Archbishop Don Tamihere leading a haka, supported by his minita, after being installed as Pīhopa o Aotearoa at a service at Manutuke. (Photo: Lloyd Ashton, April 2018)

Mihinare: 200 years of Māori and the Anglican Church

In his new book, Anglican minister and historian Dr Hirini Kaa tells the 200-year story of iwi engaging with the church. Here he shares some of the threads of his life that led to writing Te Hāhi Mihinare – The Māori Anglican Church.

All of us grow up with multiple identities, multiple ways of seeing ourselves (and being seen). I was working class Ōtāhuhu Pākehā from my grandparents; middle class white boy from my school; proud Ngāti Porou descendent every holiday back down the coast; and so on.

But possibly most of all I was Mihinare – a Māori Anglican. That meant that nearly every day was being part of a religious community at Tatai Hono marae on Khyber Pass Rd, where my dad, the late Hone Kaa, was the minister. So I had aunties and uncles and cousins from Ngāti Kahu, from Te Aupōuri, from Tainui – from the north, south, west and of course, the east.

This community and its rhythms fed my life, not just on Sundays, but every day. It was conservative in many ways – disapproving of many of our young behaviours, and of much of the change Aotearoa was going through in the 1980s. It was also capable of radical, prophetic acts, such as hosting and powering the Waitangi Action Committee and the Hawke whānau after the terrible events at Takaparawhau. In my Mihinare world we would have governors general, judges, Mongrel Mob members and Asian liberation theologians all mixing and mingling. We were even spied on by the SIS during the Springbok Tour. It was transformational, often transcendent. And all having its roots in an obscure English religious cult meeting mātauranga Māori.

The Aotearoa Council at Waitangi in the early 1980s. Bishop Whakahuihui Vercoe stands in the centre with Bishop Manu Bennett beside him, and the author, Hirini Kaa, sits in the middle of the front row. (Photo: supplied)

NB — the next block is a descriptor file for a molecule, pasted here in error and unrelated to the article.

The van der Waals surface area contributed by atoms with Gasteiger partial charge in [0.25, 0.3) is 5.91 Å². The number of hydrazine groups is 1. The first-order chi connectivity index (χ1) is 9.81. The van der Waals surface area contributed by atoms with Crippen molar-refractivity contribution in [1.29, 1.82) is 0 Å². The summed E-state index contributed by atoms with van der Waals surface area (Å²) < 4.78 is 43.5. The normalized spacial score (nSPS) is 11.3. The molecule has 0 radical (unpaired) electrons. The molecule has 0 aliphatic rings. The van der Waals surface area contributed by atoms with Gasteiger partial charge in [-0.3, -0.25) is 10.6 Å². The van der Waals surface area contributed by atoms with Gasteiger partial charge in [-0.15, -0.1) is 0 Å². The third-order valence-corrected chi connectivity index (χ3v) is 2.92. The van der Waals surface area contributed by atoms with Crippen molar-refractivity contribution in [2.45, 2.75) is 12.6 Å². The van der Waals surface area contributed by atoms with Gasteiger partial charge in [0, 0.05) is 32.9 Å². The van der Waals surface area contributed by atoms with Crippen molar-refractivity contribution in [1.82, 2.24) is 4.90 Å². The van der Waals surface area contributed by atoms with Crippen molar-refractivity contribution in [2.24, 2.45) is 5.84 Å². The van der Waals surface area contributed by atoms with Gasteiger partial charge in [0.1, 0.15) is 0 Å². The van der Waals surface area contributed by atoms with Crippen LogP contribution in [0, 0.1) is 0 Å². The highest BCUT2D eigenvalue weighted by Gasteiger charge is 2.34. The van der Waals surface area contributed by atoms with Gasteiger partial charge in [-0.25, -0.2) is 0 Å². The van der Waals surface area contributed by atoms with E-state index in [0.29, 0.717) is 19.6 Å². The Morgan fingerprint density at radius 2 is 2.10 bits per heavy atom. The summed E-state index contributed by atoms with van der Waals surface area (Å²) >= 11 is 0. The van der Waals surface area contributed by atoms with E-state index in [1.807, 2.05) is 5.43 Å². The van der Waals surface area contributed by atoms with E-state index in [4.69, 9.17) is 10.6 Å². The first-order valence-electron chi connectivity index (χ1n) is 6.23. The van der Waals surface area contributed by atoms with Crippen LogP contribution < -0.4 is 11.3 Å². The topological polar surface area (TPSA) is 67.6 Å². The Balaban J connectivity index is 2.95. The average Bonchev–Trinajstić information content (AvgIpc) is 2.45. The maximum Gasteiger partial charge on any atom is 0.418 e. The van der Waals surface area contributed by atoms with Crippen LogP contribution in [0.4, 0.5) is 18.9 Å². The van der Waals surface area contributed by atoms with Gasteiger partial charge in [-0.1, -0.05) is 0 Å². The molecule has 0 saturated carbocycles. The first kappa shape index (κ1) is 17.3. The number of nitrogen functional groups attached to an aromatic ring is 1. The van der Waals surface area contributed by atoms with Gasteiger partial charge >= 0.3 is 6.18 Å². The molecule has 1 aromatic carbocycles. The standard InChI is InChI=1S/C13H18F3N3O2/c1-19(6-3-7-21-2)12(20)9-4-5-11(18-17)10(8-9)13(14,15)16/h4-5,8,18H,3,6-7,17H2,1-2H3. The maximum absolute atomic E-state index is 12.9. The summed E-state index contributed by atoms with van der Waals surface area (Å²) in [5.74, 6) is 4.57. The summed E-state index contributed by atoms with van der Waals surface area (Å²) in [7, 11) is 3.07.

Then I went to university. The 90s were a heady time at the University of Auckland. Among my classes was Ranginui Walker’s Introduction to Māori Society, accompanied by his constant, prophetic and fearless voice in a hostile media environment. Graham and Linda Smith – whanaunga and friends of my parents – were powering up their transformative work on Māori education. I was in Keith Sinclair’s history classes, where he had been helping Pākehā get their heads around their own past for several decades.

But amid this amazing knowledge things started to gnaw at me. My Mihinare whakapapa was not only often not present, when it was, it was often presented as a threat. I got it, of course. The missionaries who dominated the histories were the baddies. They equated their faith with their culture and were incapable of seeing it otherwise. In so doing they also decided that our culture was inferior and needed to be eradicated and replaced. And they were key parts of Empire in making sure this happened. It was colonisation in its zero-sum fullness, where one culture would thrive and the other would die.

And yet somewhere in there I was not satisfied. My experiences as Mihinare, that community life that was the inheritor of these traditions did not equate fully with these explanations. Certainly parts of it did. I grew up seeing first-hand the often brutal racism our church could produce and amplify. Senior Pākehā in the church coming up to my Pākehā mother and saying they would pray for her being married to such a terrible man, by which they meant my father’s unwillingness to submit to their racist dictates.